Sarah Kendzior is a St. Louis, Mo.-based commentator who writes about politics, the economy and media.
About an hour before the third and final presidential debate, Donald Trump sent a text message to his millions of subscribers:
"About to go on. After tonight, attacks will intensify. I want to know who is standing w/me. Join my FINAL DEBATE LIST."
Ivanka Trump had texted earlier in the evening to say she would be handing "the list of TOP supporters" to her father before he went on stage. This ritual occurred before each debate, and it is not normal behaviour from a presidential campaign. Most candidates do not warn, after three of his supporters are arrested for plotting to bomb an apartment building of Somali immigrants the day after the election, that "attacks will intensify." Most candidates do not rant about "lists" like a demonic Santa Claus, tracking which subscribers are naughty or nice. ("We're breaking fundraising records but YOU'RE NOT ON MY LIST of supporters," Mr. Trump texted ominously on Sept. 19.)
Then again, most presidential candidates do not announce in the middle of the debate that they may not accept the results of the election as legitimate.
One could say the third debate was anti-climactic, but what it really imparted was deferred dread. For the first debate, expectations were set so low – one Politico writer pre-emptively pronounced that Mr. Trump had won "by showing up" – that there was a sense of curiosity and competition. Hillary Clinton, arguing directly with her opponent without a media filter, demolished Mr. Trump with ease.
The second debate, held two days after a tape emerged of Mr. Trump bragging about molesting women, was anticipated like a tornado: It was coming full speed, but what would it destroy, and how much refuse would it sweep up along the way? The answer was a lot, with his flagrant debate denials of wrongdoing spurring more women to accuse him of sexual assault, which led to more hateful rhetoric from him, which led to a plunge in his poll numbers, which led to his only rationalization: Ms. Clinton must be rigging everything.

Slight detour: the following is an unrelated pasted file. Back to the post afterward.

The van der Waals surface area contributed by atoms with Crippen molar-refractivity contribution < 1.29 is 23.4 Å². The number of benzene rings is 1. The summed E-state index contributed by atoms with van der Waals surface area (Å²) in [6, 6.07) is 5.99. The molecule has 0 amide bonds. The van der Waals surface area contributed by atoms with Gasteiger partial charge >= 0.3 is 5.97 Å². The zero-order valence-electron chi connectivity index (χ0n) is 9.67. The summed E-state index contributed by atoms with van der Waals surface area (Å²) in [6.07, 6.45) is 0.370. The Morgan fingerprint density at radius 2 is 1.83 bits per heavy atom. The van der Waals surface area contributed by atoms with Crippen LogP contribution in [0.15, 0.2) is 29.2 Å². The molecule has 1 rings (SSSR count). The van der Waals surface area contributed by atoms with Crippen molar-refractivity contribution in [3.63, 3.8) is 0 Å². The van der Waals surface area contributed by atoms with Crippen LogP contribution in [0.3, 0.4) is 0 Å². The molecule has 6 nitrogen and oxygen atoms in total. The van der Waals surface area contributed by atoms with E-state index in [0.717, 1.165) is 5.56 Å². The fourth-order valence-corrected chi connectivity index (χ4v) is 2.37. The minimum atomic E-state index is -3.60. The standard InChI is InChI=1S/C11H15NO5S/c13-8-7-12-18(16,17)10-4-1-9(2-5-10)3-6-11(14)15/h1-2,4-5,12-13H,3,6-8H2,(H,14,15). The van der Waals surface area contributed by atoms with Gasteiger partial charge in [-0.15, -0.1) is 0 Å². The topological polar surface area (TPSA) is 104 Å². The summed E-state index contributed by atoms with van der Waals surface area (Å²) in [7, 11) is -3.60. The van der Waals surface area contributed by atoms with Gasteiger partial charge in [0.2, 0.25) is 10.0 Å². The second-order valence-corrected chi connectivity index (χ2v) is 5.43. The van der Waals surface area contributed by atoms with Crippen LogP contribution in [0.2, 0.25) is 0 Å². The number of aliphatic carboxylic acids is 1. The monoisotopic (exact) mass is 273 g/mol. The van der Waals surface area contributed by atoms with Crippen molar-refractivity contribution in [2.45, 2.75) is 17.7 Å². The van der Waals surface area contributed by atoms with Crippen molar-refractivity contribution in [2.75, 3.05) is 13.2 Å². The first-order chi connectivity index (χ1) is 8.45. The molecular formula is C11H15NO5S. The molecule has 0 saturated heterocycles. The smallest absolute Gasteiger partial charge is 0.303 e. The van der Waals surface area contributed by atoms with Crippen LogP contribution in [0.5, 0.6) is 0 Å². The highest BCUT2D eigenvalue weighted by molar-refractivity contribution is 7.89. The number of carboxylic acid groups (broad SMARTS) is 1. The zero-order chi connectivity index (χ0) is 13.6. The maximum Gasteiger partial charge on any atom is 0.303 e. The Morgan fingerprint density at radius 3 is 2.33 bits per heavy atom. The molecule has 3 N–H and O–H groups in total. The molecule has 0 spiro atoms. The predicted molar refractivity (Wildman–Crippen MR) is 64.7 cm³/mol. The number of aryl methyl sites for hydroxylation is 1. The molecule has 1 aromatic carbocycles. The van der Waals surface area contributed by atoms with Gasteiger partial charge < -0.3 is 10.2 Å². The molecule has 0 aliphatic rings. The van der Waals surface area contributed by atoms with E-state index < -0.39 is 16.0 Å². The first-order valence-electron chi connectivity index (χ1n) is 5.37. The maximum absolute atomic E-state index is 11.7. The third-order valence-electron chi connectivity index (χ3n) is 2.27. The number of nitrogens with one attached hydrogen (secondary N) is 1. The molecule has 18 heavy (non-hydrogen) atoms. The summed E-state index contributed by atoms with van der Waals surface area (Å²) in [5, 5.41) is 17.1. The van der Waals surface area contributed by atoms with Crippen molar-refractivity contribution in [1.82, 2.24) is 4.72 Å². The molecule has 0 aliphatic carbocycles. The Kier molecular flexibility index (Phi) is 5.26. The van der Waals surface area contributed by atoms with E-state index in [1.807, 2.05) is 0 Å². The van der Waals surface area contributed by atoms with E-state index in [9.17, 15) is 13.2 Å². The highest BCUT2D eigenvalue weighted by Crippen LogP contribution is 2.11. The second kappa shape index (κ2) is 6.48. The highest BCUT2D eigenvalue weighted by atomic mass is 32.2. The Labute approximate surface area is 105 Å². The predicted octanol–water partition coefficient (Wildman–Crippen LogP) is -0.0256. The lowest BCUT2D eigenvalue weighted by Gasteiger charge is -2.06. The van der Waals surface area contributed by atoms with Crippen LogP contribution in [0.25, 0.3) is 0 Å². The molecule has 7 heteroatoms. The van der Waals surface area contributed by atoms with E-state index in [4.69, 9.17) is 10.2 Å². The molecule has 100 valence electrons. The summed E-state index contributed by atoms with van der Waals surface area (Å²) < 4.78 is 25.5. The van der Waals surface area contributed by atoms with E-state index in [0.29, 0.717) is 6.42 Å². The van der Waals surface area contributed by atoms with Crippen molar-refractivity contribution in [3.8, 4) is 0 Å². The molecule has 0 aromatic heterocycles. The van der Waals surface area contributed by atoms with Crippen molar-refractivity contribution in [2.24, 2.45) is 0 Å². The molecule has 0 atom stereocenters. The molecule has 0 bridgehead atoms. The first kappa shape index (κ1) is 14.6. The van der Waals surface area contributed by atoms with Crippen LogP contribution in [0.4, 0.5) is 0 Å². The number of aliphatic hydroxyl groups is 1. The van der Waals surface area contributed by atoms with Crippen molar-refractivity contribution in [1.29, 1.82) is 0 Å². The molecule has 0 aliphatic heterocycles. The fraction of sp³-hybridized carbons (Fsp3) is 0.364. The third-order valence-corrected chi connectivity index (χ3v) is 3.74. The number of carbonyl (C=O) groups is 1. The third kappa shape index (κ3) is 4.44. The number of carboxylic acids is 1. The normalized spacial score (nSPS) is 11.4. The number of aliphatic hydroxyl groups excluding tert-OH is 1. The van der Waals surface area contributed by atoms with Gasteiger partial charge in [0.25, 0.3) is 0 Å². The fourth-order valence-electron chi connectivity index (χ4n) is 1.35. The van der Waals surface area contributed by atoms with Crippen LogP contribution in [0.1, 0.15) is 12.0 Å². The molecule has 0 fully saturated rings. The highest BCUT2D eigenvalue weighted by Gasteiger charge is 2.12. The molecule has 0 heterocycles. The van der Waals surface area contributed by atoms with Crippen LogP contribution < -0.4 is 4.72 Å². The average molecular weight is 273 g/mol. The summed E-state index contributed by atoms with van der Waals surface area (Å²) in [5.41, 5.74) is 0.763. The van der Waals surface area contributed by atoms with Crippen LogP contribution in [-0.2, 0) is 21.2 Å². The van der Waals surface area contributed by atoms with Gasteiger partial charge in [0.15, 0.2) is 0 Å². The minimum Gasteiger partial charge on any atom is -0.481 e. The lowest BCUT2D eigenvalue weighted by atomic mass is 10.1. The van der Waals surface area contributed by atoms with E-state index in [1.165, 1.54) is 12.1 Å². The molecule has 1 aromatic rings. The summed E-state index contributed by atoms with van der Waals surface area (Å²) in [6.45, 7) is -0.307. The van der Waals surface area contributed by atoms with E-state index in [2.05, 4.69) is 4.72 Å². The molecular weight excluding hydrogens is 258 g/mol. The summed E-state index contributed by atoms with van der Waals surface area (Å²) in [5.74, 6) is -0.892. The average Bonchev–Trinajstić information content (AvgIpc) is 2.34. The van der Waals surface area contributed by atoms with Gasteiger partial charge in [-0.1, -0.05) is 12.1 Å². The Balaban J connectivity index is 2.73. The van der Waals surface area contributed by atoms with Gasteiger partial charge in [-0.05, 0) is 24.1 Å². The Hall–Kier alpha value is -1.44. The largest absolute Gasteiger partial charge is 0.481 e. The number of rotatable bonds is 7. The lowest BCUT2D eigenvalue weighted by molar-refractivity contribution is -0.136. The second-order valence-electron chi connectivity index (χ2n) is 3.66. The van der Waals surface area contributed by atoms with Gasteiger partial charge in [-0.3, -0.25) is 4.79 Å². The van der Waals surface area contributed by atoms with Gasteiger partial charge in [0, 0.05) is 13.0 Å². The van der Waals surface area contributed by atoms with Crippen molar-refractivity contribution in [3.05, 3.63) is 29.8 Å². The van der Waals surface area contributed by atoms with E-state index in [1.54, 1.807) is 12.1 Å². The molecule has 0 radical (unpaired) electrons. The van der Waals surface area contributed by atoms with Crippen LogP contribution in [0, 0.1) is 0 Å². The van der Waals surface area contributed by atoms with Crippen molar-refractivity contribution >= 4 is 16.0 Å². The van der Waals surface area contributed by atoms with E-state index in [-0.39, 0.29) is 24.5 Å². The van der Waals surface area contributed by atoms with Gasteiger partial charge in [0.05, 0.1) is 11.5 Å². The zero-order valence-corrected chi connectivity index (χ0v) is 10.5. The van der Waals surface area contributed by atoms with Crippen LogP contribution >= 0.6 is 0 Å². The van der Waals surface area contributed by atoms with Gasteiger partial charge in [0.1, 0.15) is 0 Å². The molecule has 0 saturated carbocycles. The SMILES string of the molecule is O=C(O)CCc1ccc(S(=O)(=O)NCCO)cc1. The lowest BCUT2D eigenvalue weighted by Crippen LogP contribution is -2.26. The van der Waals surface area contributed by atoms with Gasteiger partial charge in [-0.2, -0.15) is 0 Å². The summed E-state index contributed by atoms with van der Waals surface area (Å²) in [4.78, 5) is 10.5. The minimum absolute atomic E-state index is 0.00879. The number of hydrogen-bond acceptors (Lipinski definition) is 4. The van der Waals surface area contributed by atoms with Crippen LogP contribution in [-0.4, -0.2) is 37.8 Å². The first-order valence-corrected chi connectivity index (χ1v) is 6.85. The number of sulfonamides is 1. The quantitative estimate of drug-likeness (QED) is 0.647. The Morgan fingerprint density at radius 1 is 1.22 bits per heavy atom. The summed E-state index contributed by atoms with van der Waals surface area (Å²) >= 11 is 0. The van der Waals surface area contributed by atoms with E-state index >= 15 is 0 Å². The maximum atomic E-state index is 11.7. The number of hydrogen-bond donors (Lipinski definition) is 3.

The implications of that claim loomed over every word of the third debate.
In Mr. Trump's alternate reality, Ms. Clinton occupies two contradictory positions. First, she is so powerful that she is unilaterally responsible for everything that has happened in the U.S. for the past 30 years. Second, she is innately worthless, someone who, as he said last night, "should not be allowed to run." This dynamic presented itself most clearly when Mr. Trump tried to defend his manipulation of tax loopholes (after bragging about it) by claiming that somehow Ms. Clinton forced him to not pay his share, though she had nothing to do with it. When Ms. Clinton discussed his finances later in the debate, Mr. Trump flew into a rage, sputtering: "Such a nasty woman."
Ms. Clinton ignored his insults and continued to talk, as she is now practised at doing.
Mr. Trump calls her "the devil," as do prominent Trump supporters such as radio show host Alex Jones. Like Salem witch trial officiants, they have imbued Goody Hillary with magical powers. But Ms. Clinton's greatest power over Mr. Trump is quite simple: she publicly and repeatedly points out that he is accountable for his actions, and notes that his actions have consequences.
One of the consequences of Mr. Trump's recent actions is that he is likely to lose the election. For Mr. Trump, however, this is incomprehensible, and so we arrive at the unprecedented scenario of a candidate who may not concede.
The debate could have – and should have – stopped at Mr. Trump's unwillingness to say he will accept the results of the election. As he rages at rallies and creates conspiracies, he puts not only the democratic process but actual lives at risk. White supremacist and militia groups have been on the rise for eight years, and avenging Mr. Trump's loss may be their unifying cause.
Americans watched this simulacrum of a debate for portents instead of policies. We learned that Mr. Trump does not apologize – not even to his wife. We saw his inability to control his need for adulation. This combination of neediness, cruelty, and contempt for the electoral process bodes poorly for November.
Earlier in the debate, Ms. Clinton argued, "It comes down to what kind of country we're going to have." From the moment Mr. Trump said he may not accept the results, only one question mattered: whether, in the end, we will have a country at all.